When successful financial advisor Derek Charles (Idris Elba) settles into a new Los Angeles neighborhood with his loving wife Sharon(Beyonce Knowles) and young son Kyle, everything seems perfect. But when a beautiful temp, Lisa (Ali Larter), joins the firm, Derek's life takes a strange turn. After a misunderstood encounter at the company holiday party, Lisa begins to spiral out of control - putting Derek's career in jeopardy and Sharon's marriage and life on the line.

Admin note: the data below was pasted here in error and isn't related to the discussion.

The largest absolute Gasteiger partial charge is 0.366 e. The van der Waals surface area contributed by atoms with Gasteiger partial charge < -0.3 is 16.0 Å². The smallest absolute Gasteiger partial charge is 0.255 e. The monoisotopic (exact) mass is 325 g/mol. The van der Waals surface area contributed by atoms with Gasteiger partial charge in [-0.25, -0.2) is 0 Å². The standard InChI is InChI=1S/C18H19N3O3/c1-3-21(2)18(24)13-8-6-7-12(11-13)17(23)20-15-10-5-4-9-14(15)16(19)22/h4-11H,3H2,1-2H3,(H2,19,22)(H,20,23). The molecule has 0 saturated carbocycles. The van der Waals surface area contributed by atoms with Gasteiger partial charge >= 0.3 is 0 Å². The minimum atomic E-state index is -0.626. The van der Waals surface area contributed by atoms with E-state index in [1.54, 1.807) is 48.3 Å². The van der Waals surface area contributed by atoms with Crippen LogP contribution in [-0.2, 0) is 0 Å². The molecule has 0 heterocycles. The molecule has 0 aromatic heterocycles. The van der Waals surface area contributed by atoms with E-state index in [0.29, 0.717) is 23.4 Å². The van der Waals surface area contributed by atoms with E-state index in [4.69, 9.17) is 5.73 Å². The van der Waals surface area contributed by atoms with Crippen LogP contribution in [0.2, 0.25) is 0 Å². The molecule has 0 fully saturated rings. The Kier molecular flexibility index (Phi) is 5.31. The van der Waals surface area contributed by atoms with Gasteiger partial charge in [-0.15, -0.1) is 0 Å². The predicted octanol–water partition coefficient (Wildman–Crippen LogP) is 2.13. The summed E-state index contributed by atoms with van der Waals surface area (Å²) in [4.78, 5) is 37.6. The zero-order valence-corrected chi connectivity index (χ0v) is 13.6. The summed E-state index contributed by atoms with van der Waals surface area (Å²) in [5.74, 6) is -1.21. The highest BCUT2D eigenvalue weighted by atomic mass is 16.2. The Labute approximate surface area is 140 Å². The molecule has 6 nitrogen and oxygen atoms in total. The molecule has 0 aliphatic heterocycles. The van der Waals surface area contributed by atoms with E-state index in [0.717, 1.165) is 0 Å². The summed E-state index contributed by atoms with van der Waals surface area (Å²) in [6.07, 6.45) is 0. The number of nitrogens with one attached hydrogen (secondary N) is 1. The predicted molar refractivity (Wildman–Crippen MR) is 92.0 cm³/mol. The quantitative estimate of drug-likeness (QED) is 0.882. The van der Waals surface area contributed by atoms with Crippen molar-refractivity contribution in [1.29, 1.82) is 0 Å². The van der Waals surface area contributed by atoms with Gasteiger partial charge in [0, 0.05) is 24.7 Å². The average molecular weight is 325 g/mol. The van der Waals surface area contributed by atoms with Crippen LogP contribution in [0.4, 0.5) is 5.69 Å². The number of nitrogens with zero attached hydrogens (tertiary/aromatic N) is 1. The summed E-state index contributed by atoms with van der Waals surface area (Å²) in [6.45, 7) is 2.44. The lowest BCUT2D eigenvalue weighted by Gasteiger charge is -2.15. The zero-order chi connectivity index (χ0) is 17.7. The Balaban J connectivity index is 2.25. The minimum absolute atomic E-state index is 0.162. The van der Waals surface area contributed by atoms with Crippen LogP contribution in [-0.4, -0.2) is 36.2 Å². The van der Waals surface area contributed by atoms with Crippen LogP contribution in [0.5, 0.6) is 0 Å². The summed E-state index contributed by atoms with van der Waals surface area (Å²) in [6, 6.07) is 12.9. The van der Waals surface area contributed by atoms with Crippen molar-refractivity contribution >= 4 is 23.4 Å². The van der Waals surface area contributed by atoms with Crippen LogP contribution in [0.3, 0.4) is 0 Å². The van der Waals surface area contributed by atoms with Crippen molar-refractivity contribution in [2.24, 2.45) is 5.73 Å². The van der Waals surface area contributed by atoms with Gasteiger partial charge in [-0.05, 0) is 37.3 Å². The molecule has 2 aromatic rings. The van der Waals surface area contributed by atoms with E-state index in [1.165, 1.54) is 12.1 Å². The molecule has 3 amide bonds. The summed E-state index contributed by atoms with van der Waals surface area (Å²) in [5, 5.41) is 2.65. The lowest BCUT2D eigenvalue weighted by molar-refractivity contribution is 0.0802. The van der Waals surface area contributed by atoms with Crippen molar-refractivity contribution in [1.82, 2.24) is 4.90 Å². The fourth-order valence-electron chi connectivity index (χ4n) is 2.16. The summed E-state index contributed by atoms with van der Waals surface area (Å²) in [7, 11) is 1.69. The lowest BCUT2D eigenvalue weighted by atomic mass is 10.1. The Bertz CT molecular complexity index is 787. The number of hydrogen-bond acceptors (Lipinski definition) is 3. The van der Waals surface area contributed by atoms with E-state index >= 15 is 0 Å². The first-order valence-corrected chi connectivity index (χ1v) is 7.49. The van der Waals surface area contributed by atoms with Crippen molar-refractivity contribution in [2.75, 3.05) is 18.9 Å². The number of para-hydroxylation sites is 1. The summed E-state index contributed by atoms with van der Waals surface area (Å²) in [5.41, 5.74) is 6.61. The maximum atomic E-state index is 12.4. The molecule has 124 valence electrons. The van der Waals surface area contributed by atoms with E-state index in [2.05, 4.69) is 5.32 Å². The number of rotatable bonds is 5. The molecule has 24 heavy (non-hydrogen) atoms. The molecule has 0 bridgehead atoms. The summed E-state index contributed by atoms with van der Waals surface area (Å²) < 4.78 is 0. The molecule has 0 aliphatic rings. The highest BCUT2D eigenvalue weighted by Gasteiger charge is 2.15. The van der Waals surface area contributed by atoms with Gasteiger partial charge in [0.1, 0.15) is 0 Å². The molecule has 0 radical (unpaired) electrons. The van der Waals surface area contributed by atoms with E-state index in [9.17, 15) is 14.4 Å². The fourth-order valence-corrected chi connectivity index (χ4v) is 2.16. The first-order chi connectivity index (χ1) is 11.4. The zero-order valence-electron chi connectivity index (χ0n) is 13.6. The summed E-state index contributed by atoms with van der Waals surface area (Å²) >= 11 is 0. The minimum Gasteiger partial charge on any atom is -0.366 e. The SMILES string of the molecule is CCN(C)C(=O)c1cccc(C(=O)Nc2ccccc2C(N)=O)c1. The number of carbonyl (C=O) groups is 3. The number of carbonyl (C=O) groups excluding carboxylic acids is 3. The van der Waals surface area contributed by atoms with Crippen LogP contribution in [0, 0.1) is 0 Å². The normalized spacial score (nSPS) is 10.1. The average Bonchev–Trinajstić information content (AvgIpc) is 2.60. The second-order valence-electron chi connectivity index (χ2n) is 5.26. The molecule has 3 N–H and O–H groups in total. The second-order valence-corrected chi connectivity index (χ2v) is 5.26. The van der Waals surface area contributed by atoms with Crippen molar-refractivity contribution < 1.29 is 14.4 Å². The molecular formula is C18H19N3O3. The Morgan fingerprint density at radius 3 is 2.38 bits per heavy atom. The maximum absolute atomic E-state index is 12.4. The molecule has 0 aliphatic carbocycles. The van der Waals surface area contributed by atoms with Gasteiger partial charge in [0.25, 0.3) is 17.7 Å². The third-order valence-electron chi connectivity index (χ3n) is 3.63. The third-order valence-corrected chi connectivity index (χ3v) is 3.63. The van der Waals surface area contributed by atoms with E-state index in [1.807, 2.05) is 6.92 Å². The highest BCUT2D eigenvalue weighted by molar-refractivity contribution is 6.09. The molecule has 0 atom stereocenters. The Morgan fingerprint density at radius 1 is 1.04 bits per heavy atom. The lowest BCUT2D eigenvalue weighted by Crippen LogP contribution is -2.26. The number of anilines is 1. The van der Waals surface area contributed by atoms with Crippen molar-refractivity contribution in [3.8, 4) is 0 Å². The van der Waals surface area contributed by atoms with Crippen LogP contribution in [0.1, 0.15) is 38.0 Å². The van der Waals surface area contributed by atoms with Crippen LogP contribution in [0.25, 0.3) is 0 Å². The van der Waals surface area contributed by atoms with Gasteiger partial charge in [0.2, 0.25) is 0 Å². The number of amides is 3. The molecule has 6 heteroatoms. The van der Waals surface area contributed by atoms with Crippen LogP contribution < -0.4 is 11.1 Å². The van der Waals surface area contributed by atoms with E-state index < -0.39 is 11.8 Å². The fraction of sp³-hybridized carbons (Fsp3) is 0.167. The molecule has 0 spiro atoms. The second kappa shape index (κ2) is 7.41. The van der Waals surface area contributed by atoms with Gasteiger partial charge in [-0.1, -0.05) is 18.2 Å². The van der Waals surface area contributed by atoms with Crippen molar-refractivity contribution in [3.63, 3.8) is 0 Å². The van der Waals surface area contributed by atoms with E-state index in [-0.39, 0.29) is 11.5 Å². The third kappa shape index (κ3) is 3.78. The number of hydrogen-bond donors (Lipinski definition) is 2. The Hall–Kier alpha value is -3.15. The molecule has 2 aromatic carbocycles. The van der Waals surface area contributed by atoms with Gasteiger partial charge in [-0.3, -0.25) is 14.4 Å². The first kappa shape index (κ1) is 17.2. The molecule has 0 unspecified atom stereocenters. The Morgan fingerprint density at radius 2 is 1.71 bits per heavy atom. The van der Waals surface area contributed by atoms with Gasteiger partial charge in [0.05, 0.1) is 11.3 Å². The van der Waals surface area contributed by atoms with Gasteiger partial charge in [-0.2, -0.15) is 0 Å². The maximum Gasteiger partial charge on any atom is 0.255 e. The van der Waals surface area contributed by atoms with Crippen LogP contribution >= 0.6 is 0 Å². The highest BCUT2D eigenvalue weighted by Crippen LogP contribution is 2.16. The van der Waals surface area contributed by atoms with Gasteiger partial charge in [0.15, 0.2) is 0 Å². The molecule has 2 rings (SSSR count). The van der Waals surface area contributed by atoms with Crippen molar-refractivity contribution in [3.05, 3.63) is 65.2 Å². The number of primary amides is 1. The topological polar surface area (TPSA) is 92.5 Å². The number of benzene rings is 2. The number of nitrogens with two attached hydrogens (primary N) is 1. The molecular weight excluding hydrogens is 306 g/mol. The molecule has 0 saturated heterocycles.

Obsessed is one of those movies best described as “a stylish thriller”: the characters are mostly young and gorgeous, with their white-collar gigs, designer duds, and fancy cars, and if there’s not much of substance to be found beneath those sleek, polished surfaces, well, who says a story must have a message to be entertaining? The comparisons to Fatal Attraction (with its jilted would-be lover going all psycho on the object of her, uh, affections) and Disclosure (with its reverse sexual harassment) are apt enough, but Obsessed is a little different. For starters, unlike the character played by Michael Douglas in Attraction, this film’s Derek Charles (Idris Elba) does little to encourage Lisa Sheridan (Ali Larter), the temp worker at his asset-management firm who gloms onto him like a lamprey sucking on its unwilling host; for another, Derek’s wife, Sharon (Beyonce Knowles), is no wallflower who stands idly and ignorantly by while her life is shredded by her hubby’s evasions and the increasingly crazed tactics of the woman who’s stalking him (it’s to the credit of director Steve Shill and screenwriter David Loughery that nothing whatsoever is made of the fact that Derek is black and Lisa is white). Still, the holes in the plot are big enough to drive several Mercedes sedans through. For one thing, Lisa’s fixation on Derek seems to come out of nowhere (if she has a past, we’re not told about it); what's more, even if Derek has broken his deal with Sharon not to have any female assistants (she was once one herself), it seems mighty extreme for her to kick him out of the house for three months simply for not coming completely clean about his mostly-innocent dealings with Lisa. Still, the film manages to make the viewer feel Derek’s helpless desperation at being targeted by this manipulative nut job, and when Sharon finally confronts her family’s tormentor at the end (“You think you’re crazy? I’ll show you crazy!”), the result is silly but somehow satisfying. --Sam Graham